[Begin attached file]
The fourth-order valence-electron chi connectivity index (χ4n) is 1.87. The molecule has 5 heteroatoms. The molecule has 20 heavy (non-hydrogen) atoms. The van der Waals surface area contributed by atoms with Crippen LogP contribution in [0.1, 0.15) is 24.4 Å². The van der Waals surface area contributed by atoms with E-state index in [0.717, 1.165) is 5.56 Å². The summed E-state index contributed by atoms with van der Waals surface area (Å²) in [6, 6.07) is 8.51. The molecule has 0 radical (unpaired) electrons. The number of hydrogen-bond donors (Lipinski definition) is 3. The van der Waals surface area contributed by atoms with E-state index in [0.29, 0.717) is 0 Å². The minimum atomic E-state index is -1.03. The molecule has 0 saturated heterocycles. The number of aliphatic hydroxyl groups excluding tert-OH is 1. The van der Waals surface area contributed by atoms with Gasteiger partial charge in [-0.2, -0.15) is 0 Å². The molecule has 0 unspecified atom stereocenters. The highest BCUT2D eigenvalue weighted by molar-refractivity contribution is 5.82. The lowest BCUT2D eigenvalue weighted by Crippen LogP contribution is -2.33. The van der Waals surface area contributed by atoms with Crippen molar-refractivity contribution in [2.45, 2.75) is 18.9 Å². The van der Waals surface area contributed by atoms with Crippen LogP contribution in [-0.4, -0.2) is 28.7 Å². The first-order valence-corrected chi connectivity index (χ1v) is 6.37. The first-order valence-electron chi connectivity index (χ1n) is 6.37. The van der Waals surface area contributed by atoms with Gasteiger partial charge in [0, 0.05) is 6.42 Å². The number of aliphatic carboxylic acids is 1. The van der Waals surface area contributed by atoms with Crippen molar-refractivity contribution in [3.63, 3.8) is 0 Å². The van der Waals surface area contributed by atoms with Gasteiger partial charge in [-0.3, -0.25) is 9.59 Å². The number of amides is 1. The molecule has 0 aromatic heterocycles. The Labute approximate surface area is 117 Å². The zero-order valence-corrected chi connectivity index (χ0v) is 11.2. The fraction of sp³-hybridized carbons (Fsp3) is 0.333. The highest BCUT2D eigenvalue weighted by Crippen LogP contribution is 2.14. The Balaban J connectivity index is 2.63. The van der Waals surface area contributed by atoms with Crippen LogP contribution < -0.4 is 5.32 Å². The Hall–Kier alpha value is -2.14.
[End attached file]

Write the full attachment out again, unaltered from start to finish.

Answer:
The fourth-order valence-electron chi connectivity index (χ4n) is 1.87. The molecule has 5 heteroatoms. The molecule has 20 heavy (non-hydrogen) atoms. The van der Waals surface area contributed by atoms with Crippen LogP contribution in [0.1, 0.15) is 24.4 Å². The van der Waals surface area contributed by atoms with E-state index in [0.717, 1.165) is 5.56 Å². The summed E-state index contributed by atoms with van der Waals surface area (Å²) in [6, 6.07) is 8.51. The molecule has 0 radical (unpaired) electrons. The number of hydrogen-bond donors (Lipinski definition) is 3. The van der Waals surface area contributed by atoms with E-state index in [0.29, 0.717) is 0 Å². The minimum atomic E-state index is -1.03. The molecule has 0 saturated heterocycles. The number of aliphatic hydroxyl groups excluding tert-OH is 1. The van der Waals surface area contributed by atoms with Gasteiger partial charge in [-0.2, -0.15) is 0 Å². The molecule has 0 unspecified atom stereocenters. The highest BCUT2D eigenvalue weighted by molar-refractivity contribution is 5.82. The lowest BCUT2D eigenvalue weighted by Crippen LogP contribution is -2.33. The van der Waals surface area contributed by atoms with Crippen molar-refractivity contribution in [2.45, 2.75) is 18.9 Å². The van der Waals surface area contributed by atoms with Crippen LogP contribution in [-0.4, -0.2) is 28.7 Å². The first-order valence-corrected chi connectivity index (χ1v) is 6.37. The first-order valence-electron chi connectivity index (χ1n) is 6.37. The van der Waals surface area contributed by atoms with Gasteiger partial charge in [0, 0.05) is 6.42 Å². The number of aliphatic carboxylic acids is 1. The van der Waals surface area contributed by atoms with Crippen molar-refractivity contribution in [3.63, 3.8) is 0 Å². The van der Waals surface area contributed by atoms with Gasteiger partial charge in [-0.3, -0.25) is 9.59 Å². The number of amides is 1. The molecule has 0 aromatic heterocycles. The Labute approximate surface area is 117 Å². The zero-order valence-corrected chi connectivity index (χ0v) is 11.2. The fraction of sp³-hybridized carbons (Fsp3) is 0.333. The highest BCUT2D eigenvalue weighted by Crippen LogP contribution is 2.14. The Balaban J connectivity index is 2.63. The van der Waals surface area contributed by atoms with Crippen LogP contribution < -0.4 is 5.32 Å². The Hall–Kier alpha value is -2.14.